Announcements From the VPR

Research Insights

Indirect costs – the often overlooked costs of research

Vice President for Research Karen Burg discusses a very important topic: communications. Simply put, an organization with dysfunctional communications is very likely to be dysfunctional itself.

The cost of conducting research at a university is significant. Total costs of a sponsored project comprise indirect and direct costs. Sponsored projects are externally funded, scholarly activities whose purpose is to provide benefit to the sponsor or to the public. Many sponsored projects, particularly in STEM fields, require specialized equipment that can run into the millions of dollars, not to mention the salaries of the investigators and research staff involved, student support, technical supplies, travel to and from research sites, and other expenses directly related to the specific project.

These are all direct costs, i.e. costs that are directly tied to the work of a particular project; however, importantly, there are also indirect costs, also known as IDCs or facilities & administrative (F&A) costs. IDCs are those costs necessary to conduct the general operations and business of research but are not readily identified with a specific grant, contract, or activity. That is, IDCs are shared across a large number of projects and other university functions. The costs include infrastructure and operational expenses—the cost of keeping the lights on, so to speak. Examples include personnel who support accounting or purchasing for sponsored project activities, utilities, laboratory maintenance, computing, email, etc.

As many of you know, IDCs are built into the sponsored project awards/contracts we receive from a range of different external sponsors. Indirect cost rates vary among universities and are established by the federal government for each institution on a case by case basis through a rigorous assessment of fixed costs and with the mandate that the rates will be consistently applied to all sponsored programs, whether federal, industrial, or other.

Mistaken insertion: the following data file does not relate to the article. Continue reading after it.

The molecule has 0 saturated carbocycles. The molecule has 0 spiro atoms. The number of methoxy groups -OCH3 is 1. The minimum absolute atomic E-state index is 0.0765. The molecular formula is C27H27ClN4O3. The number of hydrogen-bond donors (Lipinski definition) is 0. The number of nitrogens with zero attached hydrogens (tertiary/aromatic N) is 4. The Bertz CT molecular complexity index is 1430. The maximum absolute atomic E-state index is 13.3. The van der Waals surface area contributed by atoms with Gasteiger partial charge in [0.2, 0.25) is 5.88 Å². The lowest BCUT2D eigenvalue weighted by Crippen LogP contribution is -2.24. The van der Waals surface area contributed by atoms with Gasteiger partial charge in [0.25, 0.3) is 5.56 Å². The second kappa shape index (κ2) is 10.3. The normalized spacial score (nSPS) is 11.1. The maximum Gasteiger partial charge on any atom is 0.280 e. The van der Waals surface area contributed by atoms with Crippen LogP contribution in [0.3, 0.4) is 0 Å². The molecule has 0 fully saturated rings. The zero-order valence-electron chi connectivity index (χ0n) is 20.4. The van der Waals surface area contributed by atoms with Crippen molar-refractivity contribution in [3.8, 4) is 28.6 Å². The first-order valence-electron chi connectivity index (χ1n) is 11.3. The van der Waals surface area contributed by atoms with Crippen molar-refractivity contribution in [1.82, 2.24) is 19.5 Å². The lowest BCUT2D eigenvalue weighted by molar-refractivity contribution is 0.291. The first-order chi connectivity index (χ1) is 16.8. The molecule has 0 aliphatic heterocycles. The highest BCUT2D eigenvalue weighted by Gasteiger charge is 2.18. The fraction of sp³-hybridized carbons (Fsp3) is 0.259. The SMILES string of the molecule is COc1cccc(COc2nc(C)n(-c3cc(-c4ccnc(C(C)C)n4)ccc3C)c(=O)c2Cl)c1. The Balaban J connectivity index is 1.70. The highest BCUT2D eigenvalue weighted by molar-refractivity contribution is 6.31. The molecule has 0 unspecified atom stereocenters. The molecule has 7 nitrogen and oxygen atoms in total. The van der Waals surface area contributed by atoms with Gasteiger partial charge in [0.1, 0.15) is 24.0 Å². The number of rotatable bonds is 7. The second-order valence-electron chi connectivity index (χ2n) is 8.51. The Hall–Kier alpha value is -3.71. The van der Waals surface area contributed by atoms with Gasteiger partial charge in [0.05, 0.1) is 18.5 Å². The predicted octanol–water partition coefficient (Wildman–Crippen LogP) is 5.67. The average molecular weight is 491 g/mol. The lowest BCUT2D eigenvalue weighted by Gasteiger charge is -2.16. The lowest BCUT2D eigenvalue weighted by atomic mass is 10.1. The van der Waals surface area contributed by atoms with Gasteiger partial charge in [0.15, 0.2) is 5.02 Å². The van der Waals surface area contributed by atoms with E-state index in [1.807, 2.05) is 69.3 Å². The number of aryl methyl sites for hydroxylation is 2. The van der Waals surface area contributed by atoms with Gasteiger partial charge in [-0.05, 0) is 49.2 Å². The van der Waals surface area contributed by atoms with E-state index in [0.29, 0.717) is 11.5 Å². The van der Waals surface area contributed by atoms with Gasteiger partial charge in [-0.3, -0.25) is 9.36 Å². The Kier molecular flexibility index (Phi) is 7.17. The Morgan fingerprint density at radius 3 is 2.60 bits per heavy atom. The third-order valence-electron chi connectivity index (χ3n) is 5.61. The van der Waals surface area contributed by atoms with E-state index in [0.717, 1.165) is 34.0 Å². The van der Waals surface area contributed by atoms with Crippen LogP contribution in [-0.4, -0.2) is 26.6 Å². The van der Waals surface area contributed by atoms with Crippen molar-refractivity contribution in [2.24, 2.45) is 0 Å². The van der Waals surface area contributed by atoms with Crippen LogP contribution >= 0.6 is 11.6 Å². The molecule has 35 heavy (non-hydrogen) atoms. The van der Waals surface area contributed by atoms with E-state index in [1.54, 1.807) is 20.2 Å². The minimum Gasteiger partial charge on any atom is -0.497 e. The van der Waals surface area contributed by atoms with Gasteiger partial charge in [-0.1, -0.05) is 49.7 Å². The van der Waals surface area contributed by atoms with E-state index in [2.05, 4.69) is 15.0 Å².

IDC rates comprise two main components: facilities and administrative costs. The rates are specific to activity type, i.e. research, instruction, or other sponsored activities, e.g. public service, and are further specified as to on-campus or off-campus. There is no cap on facilities, but in 1991, the administrative component was capped by the federal government at 26%. Since that time, over the past 31 years, the number of regulations governing federally sponsored projects has grown steadily in everything from human and animal subjects research, to export control, conflict of interest, and other areas.

Universities, including UGA, incur significant costs to meet these federal regulations – we have several units with many personnel who ensure compliance with these important regulations, for example: Office of Animal Care and UseUniversity Research Animal ResourcesOffice of BiosafetyConflicts of InterestHuman Subjects OfficeResearch Integrity and Safety Support ServicesResponsible Conduct of ResearchOffice of Research Safety; and Office of Research Security and Export Control (new website coming soon). Note that there has been no change to the administrative cap to cover the tremendous additional burden these regulations impose.

Why does this matter to you? As you build your proposal budget, you see that the project has both direct and indirect costs. Anything less than full allowable IDC recovery translates to a subsidy from the university, which represents additional UGA cost and therefore a loss in our ability to support research. With the limitation on administrative cost recovery, research is already heavily subsidized by universities.

I explained in a previous Research Insights note why we cannot afford voluntary cost-share on sponsored projects. This practice is critical to ensuring UGA recovers the cost of doing business in support of our land and sea grant research missions. We recognize we cannot recover all indirect costs because of the administrative component cap, but we must collect the fully allowable IDC rate on all our sponsored projects, both for the financial health of our research endeavors and in the interest of fairness to all investigators and funding partners.

In collaboration with our Sponsored Projects Administration executive director, Jill Tincher, I’ll be talking much more about this topic in 2022-23. In the meantime, if you have questions about IDC rates in the proposals you’re writing, please reach out to Jill and her team.

Enjoy the rest of your summer—it’s going by quickly!

Karen J. L. Burg

Vice President for Research
Harbor Lights Chair in Biomedical Research